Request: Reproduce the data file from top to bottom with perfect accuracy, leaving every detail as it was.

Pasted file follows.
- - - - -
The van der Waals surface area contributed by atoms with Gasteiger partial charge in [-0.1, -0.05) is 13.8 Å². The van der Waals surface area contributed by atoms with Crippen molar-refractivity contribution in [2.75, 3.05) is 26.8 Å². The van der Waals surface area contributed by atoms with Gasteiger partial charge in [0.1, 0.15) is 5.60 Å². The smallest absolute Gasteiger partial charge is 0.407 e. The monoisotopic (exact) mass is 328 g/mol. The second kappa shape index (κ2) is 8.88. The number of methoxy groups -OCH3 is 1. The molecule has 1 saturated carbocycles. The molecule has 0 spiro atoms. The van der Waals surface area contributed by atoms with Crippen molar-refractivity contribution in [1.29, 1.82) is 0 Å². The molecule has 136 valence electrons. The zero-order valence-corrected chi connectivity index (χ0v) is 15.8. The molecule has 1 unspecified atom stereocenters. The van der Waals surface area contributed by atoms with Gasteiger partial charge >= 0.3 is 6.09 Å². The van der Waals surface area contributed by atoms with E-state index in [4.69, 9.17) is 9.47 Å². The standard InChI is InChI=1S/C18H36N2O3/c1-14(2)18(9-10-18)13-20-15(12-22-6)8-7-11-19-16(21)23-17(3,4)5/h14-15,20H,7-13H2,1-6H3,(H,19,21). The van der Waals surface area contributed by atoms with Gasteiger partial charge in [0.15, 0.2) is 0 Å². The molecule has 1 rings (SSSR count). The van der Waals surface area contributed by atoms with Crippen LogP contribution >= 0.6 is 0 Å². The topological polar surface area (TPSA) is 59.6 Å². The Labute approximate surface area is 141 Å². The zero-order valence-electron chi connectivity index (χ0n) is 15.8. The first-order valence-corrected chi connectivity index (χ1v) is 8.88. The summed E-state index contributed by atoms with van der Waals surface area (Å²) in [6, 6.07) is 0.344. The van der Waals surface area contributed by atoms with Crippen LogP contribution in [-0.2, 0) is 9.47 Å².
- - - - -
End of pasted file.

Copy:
The van der Waals surface area contributed by atoms with Gasteiger partial charge in [-0.1, -0.05) is 13.8 Å². The van der Waals surface area contributed by atoms with Crippen molar-refractivity contribution in [2.75, 3.05) is 26.8 Å². The van der Waals surface area contributed by atoms with Gasteiger partial charge in [0.1, 0.15) is 5.60 Å². The smallest absolute Gasteiger partial charge is 0.407 e. The monoisotopic (exact) mass is 328 g/mol. The second kappa shape index (κ2) is 8.88. The number of methoxy groups -OCH3 is 1. The molecule has 1 saturated carbocycles. The molecule has 0 spiro atoms. The van der Waals surface area contributed by atoms with Crippen molar-refractivity contribution in [1.29, 1.82) is 0 Å². The molecule has 136 valence electrons. The zero-order valence-corrected chi connectivity index (χ0v) is 15.8. The molecule has 1 unspecified atom stereocenters. The van der Waals surface area contributed by atoms with Gasteiger partial charge >= 0.3 is 6.09 Å². The van der Waals surface area contributed by atoms with E-state index in [4.69, 9.17) is 9.47 Å². The standard InChI is InChI=1S/C18H36N2O3/c1-14(2)18(9-10-18)13-20-15(12-22-6)8-7-11-19-16(21)23-17(3,4)5/h14-15,20H,7-13H2,1-6H3,(H,19,21). The van der Waals surface area contributed by atoms with Gasteiger partial charge in [0.15, 0.2) is 0 Å². The molecule has 1 rings (SSSR count). The van der Waals surface area contributed by atoms with Crippen LogP contribution >= 0.6 is 0 Å². The topological polar surface area (TPSA) is 59.6 Å². The Labute approximate surface area is 141 Å². The zero-order valence-electron chi connectivity index (χ0n) is 15.8. The first-order valence-corrected chi connectivity index (χ1v) is 8.88. The summed E-state index contributed by atoms with van der Waals surface area (Å²) in [6, 6.07) is 0.344. The van der Waals surface area contributed by atoms with Crippen LogP contribution in [-0.2, 0) is 9.47 Å².